valid the relation: variations in density that occur naturally underground

0.023918 g / H g 0 / H Equation (2) because to do this it would be necessary to consider

Bouguer anomalies. The “normal” gravity (∆gN) is a

It is known that in an underground vertical profile the theoretical value calculated by regression analyses and its

difference in gravity between two stations makes it correct interpretation depends on field studies. According

possible to calculate the density through the well-known to Hammer (1950), there are no external gravity anomalies

expressions (Hammer, 1950): interfering in the system under study; it can be assumed

g F 4 G H T Equation (3)

that the difference between the “observed” and “normal”

gravity is caused by local variations of densities. Table 2

Int. J. Geol. Min. 153

(from Column 1 to 11) shows the calculations of the depth gravity observed should be equal to normal gravity, but

densities through the anomalous free-air vertical gradient they are different as shown in Column 4. Terrestrial

proposed here. Columns 1, 2 and 5 are the data gathered Correction (TC) (topographical and internal corrections of

by Hammer (1950), which are respectively depth, gravity the mine) was obtained from the tables made by Hammer

observed and Terrestrial Correction. (1939). The difference between observed and normal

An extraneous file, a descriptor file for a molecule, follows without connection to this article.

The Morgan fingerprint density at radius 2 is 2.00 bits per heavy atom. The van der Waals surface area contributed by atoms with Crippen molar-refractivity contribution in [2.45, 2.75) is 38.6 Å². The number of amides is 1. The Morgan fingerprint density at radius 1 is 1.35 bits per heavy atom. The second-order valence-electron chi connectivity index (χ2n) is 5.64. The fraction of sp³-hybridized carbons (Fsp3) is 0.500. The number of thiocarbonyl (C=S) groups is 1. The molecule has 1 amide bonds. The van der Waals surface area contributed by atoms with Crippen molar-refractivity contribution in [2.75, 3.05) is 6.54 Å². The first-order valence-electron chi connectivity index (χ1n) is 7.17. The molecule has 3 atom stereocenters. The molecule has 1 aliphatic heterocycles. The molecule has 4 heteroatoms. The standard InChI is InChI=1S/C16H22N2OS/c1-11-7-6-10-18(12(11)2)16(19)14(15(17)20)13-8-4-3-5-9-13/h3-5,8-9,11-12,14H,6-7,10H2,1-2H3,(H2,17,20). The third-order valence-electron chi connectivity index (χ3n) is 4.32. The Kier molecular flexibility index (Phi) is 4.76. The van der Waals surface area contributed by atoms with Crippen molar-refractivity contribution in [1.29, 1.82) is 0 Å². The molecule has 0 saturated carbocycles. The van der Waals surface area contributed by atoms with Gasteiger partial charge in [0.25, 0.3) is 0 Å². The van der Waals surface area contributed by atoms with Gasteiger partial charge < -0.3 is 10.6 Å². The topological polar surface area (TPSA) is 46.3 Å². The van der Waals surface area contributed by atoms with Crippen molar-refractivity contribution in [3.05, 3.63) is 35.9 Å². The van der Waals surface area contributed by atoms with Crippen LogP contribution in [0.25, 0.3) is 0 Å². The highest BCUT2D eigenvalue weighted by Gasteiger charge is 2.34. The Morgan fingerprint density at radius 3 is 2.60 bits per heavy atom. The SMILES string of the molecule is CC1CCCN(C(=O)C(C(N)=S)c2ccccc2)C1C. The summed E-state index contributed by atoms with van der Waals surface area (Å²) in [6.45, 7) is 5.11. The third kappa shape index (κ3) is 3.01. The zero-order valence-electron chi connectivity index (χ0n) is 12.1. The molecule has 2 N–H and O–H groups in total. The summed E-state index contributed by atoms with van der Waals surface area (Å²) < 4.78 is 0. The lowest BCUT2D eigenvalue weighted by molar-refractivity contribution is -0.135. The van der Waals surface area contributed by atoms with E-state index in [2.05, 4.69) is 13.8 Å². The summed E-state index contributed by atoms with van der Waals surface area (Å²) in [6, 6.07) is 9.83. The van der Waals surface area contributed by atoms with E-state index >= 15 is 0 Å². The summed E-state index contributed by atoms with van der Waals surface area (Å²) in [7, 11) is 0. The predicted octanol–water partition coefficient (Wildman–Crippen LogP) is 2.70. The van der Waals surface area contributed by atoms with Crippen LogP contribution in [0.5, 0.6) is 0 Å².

gravity summed to TC can be interpreted and studied as a

The normal gravity results are in Column 3. It is noteworthy Bouguer Anomaly; their values are in Column 6. The

that these should be the gravity values that the profile variations presented by the Bouguer anomaly and

would have if its density was constant, it was calculated by identified as ∆B make it possible to calculate how much

Eq. (1). This is a purely theoretical concept and the theory the density varies between two stations.

must be confirmed by practice. The results found for

Table 2: Reinterpretation of the Hammer (1950) based on new gravity vertical gradient*.

(1) (2) (3) (4) (5) (6) (7) (8) (9) (10) (11)

H ∆g0 Normal ΔgN TC Bouger Anomaly ΔB ΔH (ΔB/ΔH) x 104 ΔϬ Ϭ**

(2) - (3) (4) + (5) (7)/(8)

Feet mGal mGal mGal mGal mGal feet g/cm³ g/cm³

Surface 0 0 0 0.03 0.03 -0.15 204 -7.31 0.029 2.577

204 4.9 4.88 0.02 -0.14 -0.12 0.07 192 3.53 -0.014 2.534

396 9.63 9.46 0.16 -0.21 -0.05 0.04 208 1.69 -0.007 2.541

604 14.65 14.45 0.20 -0.22 -0.02 -0.02 192 -1.16 0.005 2.553

796 19.20 19.04 0.16 -0.20 -0.04 -0.03 208 -1.68 0.007 2.555

1004 24.09 24.01 0.08 -0.15 -0.07 -0.18 192 -9.49 0.037 2.585

1196 28.46 28.61 -0.15 -0.11 -0.26 0.00 208 -0.24 0.001 2.549

1404 33.38 33.58 -0.20 -0.06 -0.26 -0.14 192 -7.41 0.029 2.577

1596 37.78 38.17 -0.39 -0.01 -0.40 0.42 208 19.96 -0.078 2.470

1804 43.12 43.15 -0.03 0.04 0.01 0.22 192 11.34 -0.044 2.504

1996 47.88 47.74 0.14 0.09 0.23 -0.05 206 -2.28 0.009 2.557

2202 52.70 52.67 0.03 0.15 0.18 -0.01 44.6 -1.51 0.006 2.554

2246,6 54.13 53.73 0.40 -0.22 0.18

*For assumed F= -0.2922 mGal.